Monday, February 13, 2017

E-Bike vs Pedal Bike: This time it's personal!

Okay, it's not that personal. But this is not a study by the University of Whatever on the Isle of Some-Place-Far-Away. It's yours truly comparing a few recent days commuting in Lubbock on an e-bike and a pedal bike.

[Why am I writing this one? Well, there are a lot of questions out there about e-bikes and about their validity as transportation. Me, I love bikes in almost all forms, but I see the e-bike as a great tool for commuting and for low impact transportation. Lots of people consider an electric motor on a bike to be cheating, but I don't. I see it as an inexpensive way to get around with a tiny carbon footprint. (And it's a whole lot of fun!) For me, cheating is travelling a few miles in an expensive and inefficient vehicle that pollutes the air and promotes environmental destruction. The e-bike is definitely not a solution for everyone all the time, but it's a great tool to cover part of your transportation needs efficiently and often joyfully.]

The 500-watt Electric Bike
(Bought used on Craigslist with a bad battery)

The Mesquite-Hugger-powered Pedal Bike
(Given to me by a friend who wanted more room in his garage)

We'll start with the pedal bike:

Last Friday was a cold and very windy day here in Lubbock. (We have lots of those windy days.) The e-bike was needing a few small repairs, but I was determined to ride. So, I rode off to work and into the wind. And it was a workout!


Average speed of 7.6 mph. Ouch! And a 39 minute commute -  not good for someone hoping to make it to work on time - I did not. Yep, I was late to work and I arrived needing a shower and a nap. (Five miles in 39 minutes.)


Average speed of 11.1 mph (The ride home is usually quicker due to warmer weather and warmer old-guy muscles.) It was still windy, but the wind was at my (sail-like) backside and gave me a pretty good push. Even so, I took a 20 minute recovery nap when I got home. (4.4 miles in 24 minutes.)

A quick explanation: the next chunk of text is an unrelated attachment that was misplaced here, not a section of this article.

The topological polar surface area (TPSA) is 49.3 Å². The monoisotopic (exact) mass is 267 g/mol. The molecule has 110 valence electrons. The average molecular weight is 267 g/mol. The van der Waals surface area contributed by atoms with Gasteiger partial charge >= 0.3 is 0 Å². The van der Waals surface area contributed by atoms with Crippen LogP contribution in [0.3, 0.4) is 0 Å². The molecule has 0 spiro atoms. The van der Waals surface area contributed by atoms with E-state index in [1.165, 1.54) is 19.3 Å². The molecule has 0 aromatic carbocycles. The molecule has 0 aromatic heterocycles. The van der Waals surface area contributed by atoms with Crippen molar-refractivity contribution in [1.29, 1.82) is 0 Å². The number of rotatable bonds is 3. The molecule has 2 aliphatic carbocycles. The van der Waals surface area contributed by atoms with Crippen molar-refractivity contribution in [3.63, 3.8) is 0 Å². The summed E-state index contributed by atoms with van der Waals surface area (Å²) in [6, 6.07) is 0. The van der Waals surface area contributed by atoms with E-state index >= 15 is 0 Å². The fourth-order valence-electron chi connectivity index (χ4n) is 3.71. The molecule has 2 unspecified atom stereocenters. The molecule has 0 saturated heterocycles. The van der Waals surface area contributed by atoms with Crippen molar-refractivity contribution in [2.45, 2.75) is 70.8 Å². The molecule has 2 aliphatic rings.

So, the round trip commute time for the day was 63 minutes, and I was exhausted after both rides.

Now let's look at a similar day's commute on the e-bike:

[A little info about how I ride an e-bike - I pedal along with the bike. It's a bike with a boost, not a bike that does all the work. I generally arrive at my destination breathing heavily but I am not wiped out and I don't have an overwhelming desire to lie down and take a nap. As an overweight middle-aged guy, most things make me want a nap, but the e-bike doesn't.]


I love teacher in-service days - light car traffic on the residential streets! (Five miles in 25 minutes.)


4.6 miles in 21 minutes.

You can see, for me at least, that the e-bike doesn't offer a great deal more speed - it offers a lot more consistency. Regardless of how I feel, how cold it is, how windy it is, or what time of day it is, I have a good idea of how long it is going to take me to get to work. There's also a distinct possibility that I will be less smelly when I arrive.

Summing up:

The pedal-bike commute covered 9.38 miles in 62:50 minutes.
(Arrived smelly, late, and exhausted!)
The e-bike commute covered 9.61 miles in 46:12 minutes.
(Arrived on time, less smelly, and invigorated.)

(To be fair, smelly seems to be fairly constant state for me, but there are times when it's especially bad.)

But a friend of mine messaged me about one smelly issue a bike won't save you from here in Lubbock:

I'm with you, Captain Kirk!

Well, you can't have everything, but you can have a very low-carbon, low-cost commute and keep it consistent.

May you find your own low-carbon transportation that keeps you smiling, consistent, and not too terribly smelly or broke.

PS. By the way, recharging the battery after one day's commute will require about 15 pennies worth of electricity.